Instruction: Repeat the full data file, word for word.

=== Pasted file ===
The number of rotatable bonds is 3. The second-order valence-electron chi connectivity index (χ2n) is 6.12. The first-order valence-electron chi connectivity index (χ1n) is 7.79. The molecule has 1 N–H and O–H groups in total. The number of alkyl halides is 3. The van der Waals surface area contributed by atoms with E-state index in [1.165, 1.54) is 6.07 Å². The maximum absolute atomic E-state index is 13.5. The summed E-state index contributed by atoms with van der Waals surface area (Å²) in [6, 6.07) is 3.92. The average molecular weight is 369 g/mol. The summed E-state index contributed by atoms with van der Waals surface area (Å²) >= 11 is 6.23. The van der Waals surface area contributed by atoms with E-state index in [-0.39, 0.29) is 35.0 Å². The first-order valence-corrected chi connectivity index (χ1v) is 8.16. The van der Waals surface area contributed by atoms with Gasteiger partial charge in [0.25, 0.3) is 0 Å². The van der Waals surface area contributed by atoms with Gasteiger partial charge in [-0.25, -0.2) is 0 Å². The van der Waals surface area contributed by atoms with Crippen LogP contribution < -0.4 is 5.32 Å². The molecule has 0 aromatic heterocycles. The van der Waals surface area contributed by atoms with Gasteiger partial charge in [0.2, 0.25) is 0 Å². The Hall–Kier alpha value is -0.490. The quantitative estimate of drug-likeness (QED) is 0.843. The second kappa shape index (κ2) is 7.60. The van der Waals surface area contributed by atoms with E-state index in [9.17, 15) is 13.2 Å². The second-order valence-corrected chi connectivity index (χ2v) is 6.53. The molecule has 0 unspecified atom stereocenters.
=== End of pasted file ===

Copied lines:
The number of rotatable bonds is 3. The second-order valence-electron chi connectivity index (χ2n) is 6.12. The first-order valence-electron chi connectivity index (χ1n) is 7.79. The molecule has 1 N–H and O–H groups in total. The number of alkyl halides is 3. The van der Waals surface area contributed by atoms with E-state index in [1.165, 1.54) is 6.07 Å². The maximum absolute atomic E-state index is 13.5. The summed E-state index contributed by atoms with van der Waals surface area (Å²) in [6, 6.07) is 3.92. The average molecular weight is 369 g/mol. The summed E-state index contributed by atoms with van der Waals surface area (Å²) >= 11 is 6.23. The van der Waals surface area contributed by atoms with E-state index in [-0.39, 0.29) is 35.0 Å². The first-order valence-corrected chi connectivity index (χ1v) is 8.16. The van der Waals surface area contributed by atoms with Gasteiger partial charge in [0.25, 0.3) is 0 Å². The van der Waals surface area contributed by atoms with Gasteiger partial charge in [-0.25, -0.2) is 0 Å². The van der Waals surface area contributed by atoms with Crippen LogP contribution < -0.4 is 5.32 Å². The molecule has 0 aromatic heterocycles. The van der Waals surface area contributed by atoms with Gasteiger partial charge in [0.2, 0.25) is 0 Å². The Hall–Kier alpha value is -0.490. The quantitative estimate of drug-likeness (QED) is 0.843. The second kappa shape index (κ2) is 7.60. The van der Waals surface area contributed by atoms with E-state index in [9.17, 15) is 13.2 Å². The second-order valence-corrected chi connectivity index (χ2v) is 6.53. The molecule has 0 unspecified atom stereocenters.